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US B-2 bombers deploy to Diego Garcia

written by Sandy Milne | August 17, 2020
A B-2 Spirit deployed from Whiteman Air Force Base, Mo., to Joint Base Pearl Harbor-Hickam, Hawaii, in support of the U.S. Strategic Command’s Bomber Task Force deployment is parked on the flightline Sept. 26, 2018 (USAF/Staff Sgt. Danielle Quilla).

The US had dispatched three B-2 Spirit Stealth Bombers to its facility in Diego Garcia, in the British Indian Ocean Territory, to respond to rising regional tensions.

Lieutenant Colonel Christopher Conant, BTF commander, said, “We are excited to return to this important location. (NSF) Diego Garcia puts the ‘INDO’ in US Indo-Pacific Command.”

US Strategic Command routinely conducts BTF operations across the globe.

The last B-2 Spirit BTF deployed to INDOPACOM was in January 2019 from the 393rd Bomb Squadron from Whiteman AFB. Three B-2 Spirits and approximately 200 Airmen deployed to Joint Base Pearl Harbor-Hickam, Hawaii.

“This Bomber Task Force is our National Defense Strategy in action. We are sharpening our lethality while strengthening relationships with key allies, partners and our sister-service teammates. Despite a global pandemic, the Airmen of Whiteman Air Force Base and Air Force Global Strike Command stand ready to support INDOPACOM and the Department of Defense in achieving our nation’s strategic objectives,” Lt Col Conant explained.

During that BTF deployment, the B-2s flew 27 sorties for a total of 171 hours in multiple local and long-duration missions, conducted hot-pit refuelling training, and accomplished eight integrated sorties with the Hawaii Air National Guard’s 199th Fighter Squadron F-22 Raptors.

The B-2 Spirit is a multi-role bomber capable of delivering both conventional and nuclear munitions. A dramatic leap forward in technology, the bomber represents a major milestone in the US bomber modernisation program. The B-2 brings massive firepower to bear, in a short time, anywhere on the globe through previously impenetrable defences.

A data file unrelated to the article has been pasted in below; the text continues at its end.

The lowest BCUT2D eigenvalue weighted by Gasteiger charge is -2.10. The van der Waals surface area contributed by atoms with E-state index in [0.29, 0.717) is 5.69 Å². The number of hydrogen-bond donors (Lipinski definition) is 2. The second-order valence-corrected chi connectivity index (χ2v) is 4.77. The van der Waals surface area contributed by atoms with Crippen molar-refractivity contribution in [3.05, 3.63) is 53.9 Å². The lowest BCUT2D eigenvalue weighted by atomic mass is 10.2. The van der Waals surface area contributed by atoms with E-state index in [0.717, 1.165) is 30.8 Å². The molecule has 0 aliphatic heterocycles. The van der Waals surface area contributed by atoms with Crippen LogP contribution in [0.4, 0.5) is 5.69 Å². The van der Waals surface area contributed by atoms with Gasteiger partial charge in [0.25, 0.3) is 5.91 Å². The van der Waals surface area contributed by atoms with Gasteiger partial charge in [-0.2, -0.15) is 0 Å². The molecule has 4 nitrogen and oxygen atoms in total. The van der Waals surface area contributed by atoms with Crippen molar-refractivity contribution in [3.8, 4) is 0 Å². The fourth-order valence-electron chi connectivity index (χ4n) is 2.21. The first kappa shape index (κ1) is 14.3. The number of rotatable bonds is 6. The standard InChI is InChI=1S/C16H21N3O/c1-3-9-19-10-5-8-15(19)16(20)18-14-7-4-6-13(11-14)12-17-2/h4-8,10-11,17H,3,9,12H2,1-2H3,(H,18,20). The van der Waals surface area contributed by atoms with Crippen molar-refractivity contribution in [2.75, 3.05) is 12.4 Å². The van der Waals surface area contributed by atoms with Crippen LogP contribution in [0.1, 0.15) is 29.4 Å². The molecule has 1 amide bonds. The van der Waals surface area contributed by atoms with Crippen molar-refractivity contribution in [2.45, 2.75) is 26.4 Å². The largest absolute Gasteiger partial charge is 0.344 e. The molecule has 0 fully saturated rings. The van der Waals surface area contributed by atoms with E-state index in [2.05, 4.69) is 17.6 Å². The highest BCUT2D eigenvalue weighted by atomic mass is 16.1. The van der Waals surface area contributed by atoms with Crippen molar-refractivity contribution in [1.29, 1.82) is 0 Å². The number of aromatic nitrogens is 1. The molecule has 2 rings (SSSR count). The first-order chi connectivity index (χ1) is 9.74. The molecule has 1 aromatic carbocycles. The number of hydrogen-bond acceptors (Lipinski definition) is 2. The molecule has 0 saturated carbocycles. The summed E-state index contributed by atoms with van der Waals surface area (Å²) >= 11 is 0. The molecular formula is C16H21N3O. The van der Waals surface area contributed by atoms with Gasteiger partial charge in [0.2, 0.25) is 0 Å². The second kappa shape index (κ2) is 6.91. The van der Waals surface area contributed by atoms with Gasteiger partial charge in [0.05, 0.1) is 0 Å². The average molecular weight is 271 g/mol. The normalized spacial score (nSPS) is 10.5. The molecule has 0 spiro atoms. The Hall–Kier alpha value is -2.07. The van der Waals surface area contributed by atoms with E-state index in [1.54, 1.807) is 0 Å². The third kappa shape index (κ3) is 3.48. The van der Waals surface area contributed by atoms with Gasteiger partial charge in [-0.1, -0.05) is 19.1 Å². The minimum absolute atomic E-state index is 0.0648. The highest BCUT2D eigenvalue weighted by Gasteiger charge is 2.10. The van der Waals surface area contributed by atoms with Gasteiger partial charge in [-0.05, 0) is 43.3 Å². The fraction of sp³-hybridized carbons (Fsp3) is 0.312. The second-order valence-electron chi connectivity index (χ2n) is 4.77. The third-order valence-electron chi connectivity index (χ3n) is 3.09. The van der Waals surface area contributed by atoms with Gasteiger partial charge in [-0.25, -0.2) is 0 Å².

The B-2 provides the penetrating flexibility and effectiveness inherent in manned bombers. Its low-observable, or “stealth”, characteristics give it the unique ability to penetrate an enemy’s most sophisticated defences and threaten its most valued, and heavily defended, targets. Its capability to penetrate air defences and threaten effective retaliation provides a strong, effective deterrent and combat force well into the 21st century.

The B-2’s low observability is derived from a combination of reduced infrared, acoustic, electromagnetic, visual and radar signatures. These signatures make it difficult for the sophisticated defensive systems to detect, track and engage the B-2. Many aspects of the low-observability process remain classified; however, the B-2’s composite materials, special coatings and flying-wing design all contribute to its “stealthiness”.

The B-2 has a crew of two pilots, a pilot in the left seat and mission commander in the right, compared with the B-1B’s crew of four and the B-52’s crew of five.

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